Annenberg Faculty Receives Grant for Tobacco Regulatory Science Research

Professor Joseph Cappella will oversee a project on "reduced harm" tobacco products.

By Julie Sloane

The University of Pennsylvania School of Medicine and Rutgers University announced yesterday that they have received one of nine grants from the U.S. Food and Drug Administration (FDA) and National Institutes of Health’s (NIH) new round of Tobacco Centers of Regulatory Science (TCORS). The grant is for five years and totals $18 million. As part of UPenn TCORS, Annenberg Professor Joseph N. Cappella will receive funding to study ways to correct misperceptions about the next generation of “reduced harm” tobacco products.

Joseph N. Cappella
Joseph N. Cappella

The new research continues work from the first TCORS grant to Penn, made in 2013 to Annenberg Professor Robert C. Hornik and Perelman School of Medicine Professor Caryn Lerman, who is also a secondary faculty member at Annenberg. Under that grant, Cappella received funding to study misinformation about conventional combustible tobacco products and how to correct consumers’ misperceptions.

With “TCORS 2.0,” Cappella is overseeing a project called “Effects of advertising and correctives for reduced harm tobacco products” — one of four projects funded by the grant.

These so-called “modified risk tobacco products” or “MRTPs” receive a designation by the FDA for having less risk of causing tobacco-related diseases, when compared to traditional combustible tobacco products. Examples of these products include snus, heat-not-burn, and other variants.

The goal of the project is to help consumers make informed decisions about the use of MRTPs, while avoiding the deceptive marketing and advertising practices of the past, which led consumers to believe those products were safer than they truly were.

It will use scientifically rigorous protocols to establish how consumers are perceiving the ads for MRTPs, and how in turn those ads shape their understanding of MRTP safety.

The full grant announcement is as follows:

PHILADELPHIA—A new $18 million grant to Penn Medicine researchers will allow them to take aim at the effects of tobacco marketing. The U.S. Food and Drug Administration (FDA) and National Institutes of Health (NIH) have renewed their commitment to the Tobacco Centers of Regulatory Science (TCORS) program and awarded a second cohort (TCORS 2.0) of centers. The grant will support research at the Perelman School of Medicine at the University of Pennsylvania and the Rutgers University School of Public Health. The grant will help the center conduct work for the next five years, driving research that will provide data to protect public health and inform regulatory science issues related to tobacco control.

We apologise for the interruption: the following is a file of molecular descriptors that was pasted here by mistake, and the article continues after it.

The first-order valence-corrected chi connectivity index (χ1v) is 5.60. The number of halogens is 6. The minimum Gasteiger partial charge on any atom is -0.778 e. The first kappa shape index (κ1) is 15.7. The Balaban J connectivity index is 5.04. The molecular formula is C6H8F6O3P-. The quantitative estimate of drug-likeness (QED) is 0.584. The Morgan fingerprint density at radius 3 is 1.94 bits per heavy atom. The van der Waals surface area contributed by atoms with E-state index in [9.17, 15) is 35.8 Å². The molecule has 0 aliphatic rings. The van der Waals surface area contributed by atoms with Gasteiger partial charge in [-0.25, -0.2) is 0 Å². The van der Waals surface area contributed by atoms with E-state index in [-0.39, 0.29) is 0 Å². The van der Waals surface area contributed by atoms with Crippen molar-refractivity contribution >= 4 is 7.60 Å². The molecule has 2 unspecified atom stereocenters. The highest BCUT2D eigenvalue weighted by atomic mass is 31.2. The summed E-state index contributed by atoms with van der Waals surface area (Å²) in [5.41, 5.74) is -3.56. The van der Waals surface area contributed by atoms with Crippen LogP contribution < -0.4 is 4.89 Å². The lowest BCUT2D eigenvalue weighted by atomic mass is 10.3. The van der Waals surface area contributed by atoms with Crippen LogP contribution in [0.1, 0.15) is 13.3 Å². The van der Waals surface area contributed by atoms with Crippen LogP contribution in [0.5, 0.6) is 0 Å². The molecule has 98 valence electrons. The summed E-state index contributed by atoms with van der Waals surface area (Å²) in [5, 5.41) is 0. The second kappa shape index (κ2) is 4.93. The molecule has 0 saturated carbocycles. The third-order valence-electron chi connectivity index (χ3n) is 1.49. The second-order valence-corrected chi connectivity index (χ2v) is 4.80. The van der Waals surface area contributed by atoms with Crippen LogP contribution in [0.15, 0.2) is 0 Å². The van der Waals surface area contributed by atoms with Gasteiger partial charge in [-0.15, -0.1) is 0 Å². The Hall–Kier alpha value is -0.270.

The center is focused on examining the effects of advertising, packaging, and labeling on perceptions, use, and exposure of combustible tobacco products such as cigarettes and cigarillos (short, narrow cigars that are wrapped in tobacco leaves or brown tobacco-based paper). Researchers combine expertise in assessing smoking behaviors, toxin and nicotine exposure, as well as eye tracking and product risk perceptions measures to better understand the impact of potentially misleading advertising claims, descriptors, labeling, and packaging features of combustible tobacco products.

“Perceptions of risk and product expectations begin when people encounter product marketing and labeling. We are taking a comprehensive approach to better understand the effects of tobacco advertising and packaging—from psychological responses to use patterns and exposure,” said Andrew Strasser, Ph.D., director of the Biobehavioral Smoking Laboratory at Penn’s Center for Interdisciplinary Research on Nicotine Addiction and Principal Investigator (PI). Cristine Delnevo, PhD, MPH, professor and director of the Center for Tobacco Studies at the Rutgers University School of Public Health, is the co-PI.

The center will focus on four primary projects and four cores, including:

  • Assessment of smoking behaviors, psychological responses, and biological effects to understand the effect of cigarette packaging on smoking low-nicotine content cigarettes, an important component of potential regulatory strategies.
  • Experimental analysis of low-nicotine cigarette advertising and novel tobacco product marketing, with an aim to identify how the public is misinformed about health risks.
  • Experimental analysis of how cigarillo packaging with varying colors, graphic designs, descriptors, and warning labels influences perceptions and use.
  • Examination of the effect of cigarette descriptors that can mislead about the health harms of tobacco products.

The cores will provide continued surveillance of the tobacco industry’s marketing strategies for combustible tobacco products; tobacco regulatory science training and career enhancement opportunities; and expert support on emerging biomarkers, analytic approaches, and regulatory expertise.

“The greatest contributor to tobacco caused disease is from cigarettes and other combustible products. Tobacco regulatory science can inform the FDA on future steps that can reduce harm from the most dangerous tobacco products and have the greatest potential to improve public health,” Delnevo said. “We’ve assembled a stellar team of collaborative researchers who have been deeply committed to tobacco regulatory science since the passage of the 2009 Family Smoking Prevention and Tobacco Control Act.”

Additional Penn collaborators include Janet Audrain-McGovern and Melissa Mercincavage in Psychiatry, and Joseph Cappella at the Annenberg School for Communication. Additional Rutgers experts include Olivia Wackowski and Jane Lewis. The TCORS 2.0 will also collaborate with researchers at other institutions including Columbia University, Wake Forest Baptist Medical Center, Georgetown University Medical Center, University of Nevada-Reno, and University of Vermont.